1) I do not discount the benefits that some derive from increased choice. I simply want us to appreciate that the benefits of increased choice for some may entail costs for many.
2) Postrel asserts that people adapt pretty well to all the choice they face, in large part by relying on habits. People certainly adapt, but where is the evidence that they adapt well? Which habits can you rely on when the products and services being offered keep changing?
3) I see no evidence that the marketplace has any interest in helping people solve the choice problem. The marketplace may get interested in helping us by simplifying what it offers, but only if we demand it.
4) Postrel calls it an "obvious truth" that many options can be overwhelming. It may be obvious now, but it has been invisible rather than obvious (both to rational choice theorists and to marketers) until now.
5) Postrel asserts that I never consider whether I would like to go back to a world with fewer options. Actually, I do consider it, and I would–as would many, many people who have corresponded with me.
6) Finally, Postrel describes my book as offering a "scientific-seeming alternative to public policies that expand choice" (my italics). First, Postrel's article accepts virtually all of the "seeming" points I make in my book but quarrels with the implications–so why that dismissive "seeming"? Second, scientists are the least likely people to use the word "scientific" as an honorific; they know better than anyone how today's truths can become tomorrow's artifacts. But scientists do honor evidence. And my book tries to substitute evidence–fallible and incomplete though it is–for assumption and assertion.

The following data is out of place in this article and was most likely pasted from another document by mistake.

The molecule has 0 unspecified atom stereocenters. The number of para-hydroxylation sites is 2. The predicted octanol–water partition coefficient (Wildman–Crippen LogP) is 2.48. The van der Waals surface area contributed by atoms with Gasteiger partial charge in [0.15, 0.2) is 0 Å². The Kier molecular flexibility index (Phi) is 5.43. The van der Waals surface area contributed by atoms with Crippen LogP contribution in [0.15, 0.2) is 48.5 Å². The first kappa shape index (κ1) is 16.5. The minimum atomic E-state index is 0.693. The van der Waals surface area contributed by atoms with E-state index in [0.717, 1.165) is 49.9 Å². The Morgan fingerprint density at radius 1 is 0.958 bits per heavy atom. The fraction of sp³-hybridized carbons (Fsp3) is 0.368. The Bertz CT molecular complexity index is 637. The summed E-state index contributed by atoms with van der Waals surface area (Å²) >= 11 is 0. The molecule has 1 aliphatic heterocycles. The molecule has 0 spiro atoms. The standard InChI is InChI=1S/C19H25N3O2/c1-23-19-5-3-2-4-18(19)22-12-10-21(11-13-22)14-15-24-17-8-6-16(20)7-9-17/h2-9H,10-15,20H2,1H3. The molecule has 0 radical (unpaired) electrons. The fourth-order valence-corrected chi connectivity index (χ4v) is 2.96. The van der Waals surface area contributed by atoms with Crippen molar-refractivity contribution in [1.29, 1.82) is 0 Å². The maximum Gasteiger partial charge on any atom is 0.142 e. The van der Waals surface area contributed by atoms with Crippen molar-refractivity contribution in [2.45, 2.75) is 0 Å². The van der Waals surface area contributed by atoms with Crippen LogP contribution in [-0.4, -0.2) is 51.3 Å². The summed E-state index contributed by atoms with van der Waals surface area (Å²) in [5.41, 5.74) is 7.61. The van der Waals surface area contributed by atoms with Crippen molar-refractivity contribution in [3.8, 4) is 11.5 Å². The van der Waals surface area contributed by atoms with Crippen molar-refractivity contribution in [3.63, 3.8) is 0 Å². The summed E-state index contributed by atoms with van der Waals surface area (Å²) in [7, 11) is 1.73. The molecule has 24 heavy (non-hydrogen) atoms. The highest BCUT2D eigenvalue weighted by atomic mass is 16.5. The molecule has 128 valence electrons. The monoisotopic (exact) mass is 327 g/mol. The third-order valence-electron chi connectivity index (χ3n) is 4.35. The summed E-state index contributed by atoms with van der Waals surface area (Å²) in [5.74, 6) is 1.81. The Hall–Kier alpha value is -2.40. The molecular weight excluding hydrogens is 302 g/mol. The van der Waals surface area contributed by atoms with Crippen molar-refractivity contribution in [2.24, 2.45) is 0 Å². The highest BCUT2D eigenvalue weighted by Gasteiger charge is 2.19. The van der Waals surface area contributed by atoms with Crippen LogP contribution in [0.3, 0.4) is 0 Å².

Dorwin Cartwright Professor of Social Theory and Social Action
CORRECTION: In "The Search for Real Absinthe" (August/September), the thujone content of the Pernod Fils absinthe produced circa 1900 should have been reported as six milligrams per liter, not six milligrams per milliliter.